New synthetic swords
Those of us who have been kicking around the HEMA/WMA community since the "early days" of the '90s are well aware of the issues with sword simulators. Back in the day, we basically had three options; full-weight steel swords that were often replicas of historical weapons, i.e. designed to kill rather than for safe fencing and training; chunky hardwood wasters that were fine for drills but dangerous to spar with; and even chunkier padded simulators.
Over the years, the community has come up with various alternatives including the steel "federschwert" ("Feather-sword"), based on historical models, aluminum stage combat blades and some clever adaptations of Japanese shinai into facsimile single-hand and two-hand European swords. The Holy Grail is to create an inexpensive training/fencing weapon that balances realistic balance and handling with safety.
The latest trend is towards various forms of synthetic plastic/nylon/fiberglass sword simulators, as seen here:
YouTube- Knights Shop Rawlings Synthetic Sparring Range Review
These weapons are part of the new Rawlings range and are currently being developed in the UK, with extensive feedback from local testers and the international community via Sword Forum, the Schola Forum etc.
Full written review, pictures etc. at http://historicalfencing.co.uk/rev/i...4&id=3157#3157
My group started out using wood wasters (they hurt too much), we tried foam (didn't bind right & hurt too little) & shinai (no edges, too light, don't bind right) before going back to wood.
Last year we got a pair of Brian Hunt's nylon wasters & have been quite impressed with them. They hold up well against abuse, they bind & flex more like steel & (thanks to the flex) they hurt slightly less then wood while still stinging enough to keep people honest and cautious. My only complaint is that the wide cross guard may offer too much protection.
I also know people who have purchased the Cold Steel training swords. They are inexpensive, but dangerously stiff/pointy & poorly balanced.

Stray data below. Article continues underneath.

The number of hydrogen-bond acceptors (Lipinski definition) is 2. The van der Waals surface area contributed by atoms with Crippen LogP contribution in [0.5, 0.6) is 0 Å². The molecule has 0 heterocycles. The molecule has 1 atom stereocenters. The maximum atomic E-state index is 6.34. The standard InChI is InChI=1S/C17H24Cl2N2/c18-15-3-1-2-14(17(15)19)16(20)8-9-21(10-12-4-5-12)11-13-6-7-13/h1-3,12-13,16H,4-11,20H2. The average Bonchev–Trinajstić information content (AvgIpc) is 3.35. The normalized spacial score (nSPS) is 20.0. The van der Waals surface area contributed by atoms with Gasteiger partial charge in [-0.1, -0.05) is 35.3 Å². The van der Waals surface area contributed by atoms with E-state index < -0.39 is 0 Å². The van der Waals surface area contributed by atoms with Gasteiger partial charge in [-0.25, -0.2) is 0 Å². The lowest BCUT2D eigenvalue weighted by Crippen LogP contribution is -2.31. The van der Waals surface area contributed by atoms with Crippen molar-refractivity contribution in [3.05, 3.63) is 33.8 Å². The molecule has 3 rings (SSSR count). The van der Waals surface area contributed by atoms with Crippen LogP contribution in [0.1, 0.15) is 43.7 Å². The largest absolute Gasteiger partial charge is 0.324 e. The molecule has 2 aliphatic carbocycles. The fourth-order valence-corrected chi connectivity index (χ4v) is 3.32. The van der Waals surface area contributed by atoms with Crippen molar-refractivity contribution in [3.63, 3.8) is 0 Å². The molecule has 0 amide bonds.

I'm very interested to try some of these new Rawlings wasters as they may offer a good balance of quality & economy.
I believe that Purpleheart Armory will be bringing them to the US market.
Interesting article. I've used pretty much all of the above and I still prefer blunt steel. Nylon is decent but not much better than wood to me and polystyrene is just as dangerous as wood without the benefits. Not to mention steel is just pretty bad ass no matter how you cut it.
oh for **** sake, why do people bother with plastic swords. Complete waste of time wanting to learn swordsmanship and not use a sword.
Going by the discussion on other forums to date, most larger clubs want them as inexpensive starter-level training/fencing weapons. The idea is that a cheaper and relatively safer simulator will be more appealing to newbies (and to their clubs), who won't have to shell out so much money for steel swords and thus more expensive armor/safety gear.
Originally Posted by Polar Bear
I suppose a real purist would insist that anything short of sharp steel is a waste of time ;).
Well butter knife sharp is fine. Gets the weight right and the handling characteristics right.
Originally Posted by DdlR
How many people can you honestly effectively train at once. 2 or 3. More than that and you're wasting their money. If you are teaching a class of 10 - 20 then you need atleast 3-4 assistant instructors.
The thing is, if you have 10 to 20 people in a group it's unlikely that they all started on the exact same day. As a coach, you can demonstrate a technique & set up a drill & observe & offer corrections. If you've been doing your job right then your more experienced students will help out the newer students. There's no need for official assistant instructors. It's a method I've seen work in Judo & Jiu-jitsu & boxing & MMA classes. I see no reason swordplay should be impossible to train in large groups. There's certainly historical evidence of the existence of large schools of defense.
as usual I'm late to the party... That was an awesome video and makes me jealous there doesn't seem to be a decent and conveniently located WMA school for me.
Ah well, I can't split my time any more right now anyway...
DdlR, thanks for the video. I want to buy one of them.
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